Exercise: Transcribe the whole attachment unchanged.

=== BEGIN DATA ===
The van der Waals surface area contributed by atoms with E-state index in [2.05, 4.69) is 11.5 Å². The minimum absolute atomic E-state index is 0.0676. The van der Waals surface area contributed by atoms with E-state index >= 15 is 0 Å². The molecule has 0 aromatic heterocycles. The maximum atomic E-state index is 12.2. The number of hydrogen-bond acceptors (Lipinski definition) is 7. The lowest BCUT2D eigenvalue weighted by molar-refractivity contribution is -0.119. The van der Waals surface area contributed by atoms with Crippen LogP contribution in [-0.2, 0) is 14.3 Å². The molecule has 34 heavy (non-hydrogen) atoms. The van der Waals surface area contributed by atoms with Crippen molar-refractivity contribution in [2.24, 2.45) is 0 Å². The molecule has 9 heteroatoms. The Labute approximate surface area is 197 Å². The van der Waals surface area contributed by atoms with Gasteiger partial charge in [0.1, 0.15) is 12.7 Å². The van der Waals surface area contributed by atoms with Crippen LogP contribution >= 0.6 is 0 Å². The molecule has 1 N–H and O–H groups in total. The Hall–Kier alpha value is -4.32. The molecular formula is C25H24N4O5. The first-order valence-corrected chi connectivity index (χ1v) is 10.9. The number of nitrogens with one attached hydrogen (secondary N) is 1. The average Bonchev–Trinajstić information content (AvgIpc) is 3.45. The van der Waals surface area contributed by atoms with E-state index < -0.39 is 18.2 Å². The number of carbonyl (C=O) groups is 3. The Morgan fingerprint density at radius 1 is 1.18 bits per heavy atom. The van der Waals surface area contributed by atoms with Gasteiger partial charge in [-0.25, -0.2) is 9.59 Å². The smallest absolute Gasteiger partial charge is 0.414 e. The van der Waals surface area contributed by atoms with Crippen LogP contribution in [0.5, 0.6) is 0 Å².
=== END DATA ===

The van der Waals surface area contributed by atoms with E-state index in [2.05, 4.69) is 11.5 Å². The minimum absolute atomic E-state index is 0.0676. The van der Waals surface area contributed by atoms with E-state index >= 15 is 0 Å². The molecule has 0 aromatic heterocycles. The maximum atomic E-state index is 12.2. The number of hydrogen-bond acceptors (Lipinski definition) is 7. The lowest BCUT2D eigenvalue weighted by molar-refractivity contribution is -0.119. The van der Waals surface area contributed by atoms with Crippen LogP contribution in [-0.2, 0) is 14.3 Å². The molecule has 34 heavy (non-hydrogen) atoms. The van der Waals surface area contributed by atoms with Crippen molar-refractivity contribution in [2.24, 2.45) is 0 Å². The molecule has 9 heteroatoms. The Labute approximate surface area is 197 Å². The van der Waals surface area contributed by atoms with Gasteiger partial charge in [0.1, 0.15) is 12.7 Å². The van der Waals surface area contributed by atoms with Crippen LogP contribution >= 0.6 is 0 Å². The molecule has 1 N–H and O–H groups in total. The Hall–Kier alpha value is -4.32. The molecular formula is C25H24N4O5. The first-order valence-corrected chi connectivity index (χ1v) is 10.9. The number of nitrogens with one attached hydrogen (secondary N) is 1. The average Bonchev–Trinajstić information content (AvgIpc) is 3.45. The van der Waals surface area contributed by atoms with E-state index < -0.39 is 18.2 Å². The number of carbonyl (C=O) groups is 3. The Morgan fingerprint density at radius 1 is 1.18 bits per heavy atom. The van der Waals surface area contributed by atoms with Gasteiger partial charge in [-0.25, -0.2) is 9.59 Å². The smallest absolute Gasteiger partial charge is 0.414 e. The van der Waals surface area contributed by atoms with Crippen LogP contribution in [0.5, 0.6) is 0 Å².